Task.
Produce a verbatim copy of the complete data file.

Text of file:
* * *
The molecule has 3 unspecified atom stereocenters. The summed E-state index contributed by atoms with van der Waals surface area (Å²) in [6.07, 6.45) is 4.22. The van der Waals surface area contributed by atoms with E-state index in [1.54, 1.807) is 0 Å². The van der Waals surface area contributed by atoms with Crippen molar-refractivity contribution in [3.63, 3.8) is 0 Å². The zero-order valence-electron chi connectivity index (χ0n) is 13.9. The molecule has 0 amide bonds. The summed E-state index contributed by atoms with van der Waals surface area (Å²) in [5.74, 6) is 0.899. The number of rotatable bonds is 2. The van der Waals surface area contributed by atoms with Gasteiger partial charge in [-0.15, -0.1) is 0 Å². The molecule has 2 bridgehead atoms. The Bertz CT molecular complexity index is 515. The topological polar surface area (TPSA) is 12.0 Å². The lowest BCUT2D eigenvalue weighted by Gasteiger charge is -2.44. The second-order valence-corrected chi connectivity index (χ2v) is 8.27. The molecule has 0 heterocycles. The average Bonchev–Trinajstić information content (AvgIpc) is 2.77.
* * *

The molecule has 3 unspecified atom stereocenters. The summed E-state index contributed by atoms with van der Waals surface area (Å²) in [6.07, 6.45) is 4.22. The van der Waals surface area contributed by atoms with E-state index in [1.54, 1.807) is 0 Å². The van der Waals surface area contributed by atoms with Crippen molar-refractivity contribution in [3.63, 3.8) is 0 Å². The zero-order valence-electron chi connectivity index (χ0n) is 13.9. The molecule has 0 amide bonds. The summed E-state index contributed by atoms with van der Waals surface area (Å²) in [5.74, 6) is 0.899. The number of rotatable bonds is 2. The van der Waals surface area contributed by atoms with Gasteiger partial charge in [-0.15, -0.1) is 0 Å². The molecule has 2 bridgehead atoms. The Bertz CT molecular complexity index is 515. The topological polar surface area (TPSA) is 12.0 Å². The lowest BCUT2D eigenvalue weighted by Gasteiger charge is -2.44. The second-order valence-corrected chi connectivity index (χ2v) is 8.27. The molecule has 0 heterocycles. The average Bonchev–Trinajstić information content (AvgIpc) is 2.77.